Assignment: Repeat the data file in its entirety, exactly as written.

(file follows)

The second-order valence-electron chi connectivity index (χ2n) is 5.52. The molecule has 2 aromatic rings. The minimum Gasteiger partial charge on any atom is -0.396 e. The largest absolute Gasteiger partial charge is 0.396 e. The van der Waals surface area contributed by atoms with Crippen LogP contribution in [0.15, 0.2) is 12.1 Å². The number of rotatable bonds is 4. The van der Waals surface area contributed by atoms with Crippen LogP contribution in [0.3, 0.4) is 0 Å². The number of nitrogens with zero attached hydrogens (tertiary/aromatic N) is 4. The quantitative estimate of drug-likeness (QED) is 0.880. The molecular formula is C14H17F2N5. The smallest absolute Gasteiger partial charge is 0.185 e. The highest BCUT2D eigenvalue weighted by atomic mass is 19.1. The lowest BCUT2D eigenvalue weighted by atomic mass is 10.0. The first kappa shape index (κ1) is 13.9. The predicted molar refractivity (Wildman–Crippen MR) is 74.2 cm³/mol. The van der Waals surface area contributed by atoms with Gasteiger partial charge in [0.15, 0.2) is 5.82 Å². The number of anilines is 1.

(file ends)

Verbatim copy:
The second-order valence-electron chi connectivity index (χ2n) is 5.52. The molecule has 2 aromatic rings. The minimum Gasteiger partial charge on any atom is -0.396 e. The largest absolute Gasteiger partial charge is 0.396 e. The van der Waals surface area contributed by atoms with Crippen LogP contribution in [0.15, 0.2) is 12.1 Å². The number of rotatable bonds is 4. The van der Waals surface area contributed by atoms with Crippen LogP contribution in [0.3, 0.4) is 0 Å². The number of nitrogens with zero attached hydrogens (tertiary/aromatic N) is 4. The quantitative estimate of drug-likeness (QED) is 0.880. The molecular formula is C14H17F2N5. The smallest absolute Gasteiger partial charge is 0.185 e. The highest BCUT2D eigenvalue weighted by atomic mass is 19.1. The lowest BCUT2D eigenvalue weighted by atomic mass is 10.0. The first kappa shape index (κ1) is 13.9. The predicted molar refractivity (Wildman–Crippen MR) is 74.2 cm³/mol. The van der Waals surface area contributed by atoms with Gasteiger partial charge in [0.15, 0.2) is 5.82 Å². The number of anilines is 1.